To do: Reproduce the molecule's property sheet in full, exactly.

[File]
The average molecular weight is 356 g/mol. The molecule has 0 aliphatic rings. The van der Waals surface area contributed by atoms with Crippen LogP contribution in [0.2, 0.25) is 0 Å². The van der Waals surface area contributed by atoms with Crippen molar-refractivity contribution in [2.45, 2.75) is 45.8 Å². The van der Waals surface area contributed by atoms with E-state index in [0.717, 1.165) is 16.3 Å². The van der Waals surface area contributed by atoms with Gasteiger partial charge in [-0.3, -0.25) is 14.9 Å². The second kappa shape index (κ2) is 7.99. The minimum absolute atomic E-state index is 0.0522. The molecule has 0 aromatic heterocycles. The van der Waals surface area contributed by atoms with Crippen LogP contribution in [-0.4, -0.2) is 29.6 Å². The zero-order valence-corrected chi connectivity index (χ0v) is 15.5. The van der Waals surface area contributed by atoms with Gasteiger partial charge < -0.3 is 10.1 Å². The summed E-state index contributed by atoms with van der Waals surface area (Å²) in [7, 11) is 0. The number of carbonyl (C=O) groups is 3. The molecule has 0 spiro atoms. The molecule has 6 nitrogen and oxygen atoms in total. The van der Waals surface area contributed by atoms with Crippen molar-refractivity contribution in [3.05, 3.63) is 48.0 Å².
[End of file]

The average molecular weight is 356 g/mol. The molecule has 0 aliphatic rings. The van der Waals surface area contributed by atoms with Crippen LogP contribution in [0.2, 0.25) is 0 Å². The van der Waals surface area contributed by atoms with Crippen molar-refractivity contribution in [2.45, 2.75) is 45.8 Å². The van der Waals surface area contributed by atoms with E-state index in [0.717, 1.165) is 16.3 Å². The van der Waals surface area contributed by atoms with Gasteiger partial charge in [-0.3, -0.25) is 14.9 Å². The second kappa shape index (κ2) is 7.99. The minimum absolute atomic E-state index is 0.0522. The molecule has 0 aromatic heterocycles. The van der Waals surface area contributed by atoms with Crippen LogP contribution in [-0.4, -0.2) is 29.6 Å². The zero-order valence-corrected chi connectivity index (χ0v) is 15.5. The van der Waals surface area contributed by atoms with Gasteiger partial charge < -0.3 is 10.1 Å². The summed E-state index contributed by atoms with van der Waals surface area (Å²) in [7, 11) is 0. The number of carbonyl (C=O) groups is 3. The molecule has 0 spiro atoms. The molecule has 6 nitrogen and oxygen atoms in total. The van der Waals surface area contributed by atoms with Crippen molar-refractivity contribution in [3.05, 3.63) is 48.0 Å².